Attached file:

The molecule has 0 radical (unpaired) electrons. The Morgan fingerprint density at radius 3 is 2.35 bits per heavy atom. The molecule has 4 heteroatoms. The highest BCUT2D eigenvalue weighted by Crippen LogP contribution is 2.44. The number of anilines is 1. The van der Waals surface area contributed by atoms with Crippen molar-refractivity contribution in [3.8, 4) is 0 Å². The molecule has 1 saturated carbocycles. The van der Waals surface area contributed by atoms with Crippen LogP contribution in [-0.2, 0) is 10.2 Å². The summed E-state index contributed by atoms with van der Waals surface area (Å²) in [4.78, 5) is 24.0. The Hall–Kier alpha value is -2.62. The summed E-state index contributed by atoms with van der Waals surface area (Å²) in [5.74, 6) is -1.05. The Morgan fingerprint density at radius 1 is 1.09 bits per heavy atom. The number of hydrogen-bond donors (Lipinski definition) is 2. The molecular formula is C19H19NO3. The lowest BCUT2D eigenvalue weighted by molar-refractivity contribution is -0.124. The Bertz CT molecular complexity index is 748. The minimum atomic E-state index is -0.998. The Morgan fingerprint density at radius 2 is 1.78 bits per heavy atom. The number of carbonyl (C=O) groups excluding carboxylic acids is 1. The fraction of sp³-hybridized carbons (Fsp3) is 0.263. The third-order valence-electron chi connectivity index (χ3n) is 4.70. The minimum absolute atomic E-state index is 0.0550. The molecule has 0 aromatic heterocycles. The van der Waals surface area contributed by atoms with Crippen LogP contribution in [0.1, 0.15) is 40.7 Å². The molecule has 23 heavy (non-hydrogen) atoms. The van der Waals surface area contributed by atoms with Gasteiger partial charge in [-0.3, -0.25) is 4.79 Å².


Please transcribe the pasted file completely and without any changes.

The molecule has 0 radical (unpaired) electrons. The Morgan fingerprint density at radius 3 is 2.35 bits per heavy atom. The molecule has 4 heteroatoms. The highest BCUT2D eigenvalue weighted by Crippen LogP contribution is 2.44. The number of anilines is 1. The van der Waals surface area contributed by atoms with Crippen molar-refractivity contribution in [3.8, 4) is 0 Å². The molecule has 1 saturated carbocycles. The van der Waals surface area contributed by atoms with Crippen LogP contribution in [-0.2, 0) is 10.2 Å². The summed E-state index contributed by atoms with van der Waals surface area (Å²) in [4.78, 5) is 24.0. The Hall–Kier alpha value is -2.62. The summed E-state index contributed by atoms with van der Waals surface area (Å²) in [5.74, 6) is -1.05. The Morgan fingerprint density at radius 1 is 1.09 bits per heavy atom. The number of hydrogen-bond donors (Lipinski definition) is 2. The molecular formula is C19H19NO3. The lowest BCUT2D eigenvalue weighted by molar-refractivity contribution is -0.124. The Bertz CT molecular complexity index is 748. The minimum atomic E-state index is -0.998. The Morgan fingerprint density at radius 2 is 1.78 bits per heavy atom. The number of carbonyl (C=O) groups excluding carboxylic acids is 1. The fraction of sp³-hybridized carbons (Fsp3) is 0.263. The third-order valence-electron chi connectivity index (χ3n) is 4.70. The minimum absolute atomic E-state index is 0.0550. The molecule has 0 aromatic heterocycles. The van der Waals surface area contributed by atoms with Crippen LogP contribution in [0.1, 0.15) is 40.7 Å². The molecule has 23 heavy (non-hydrogen) atoms. The van der Waals surface area contributed by atoms with Gasteiger partial charge in [-0.3, -0.25) is 4.79 Å².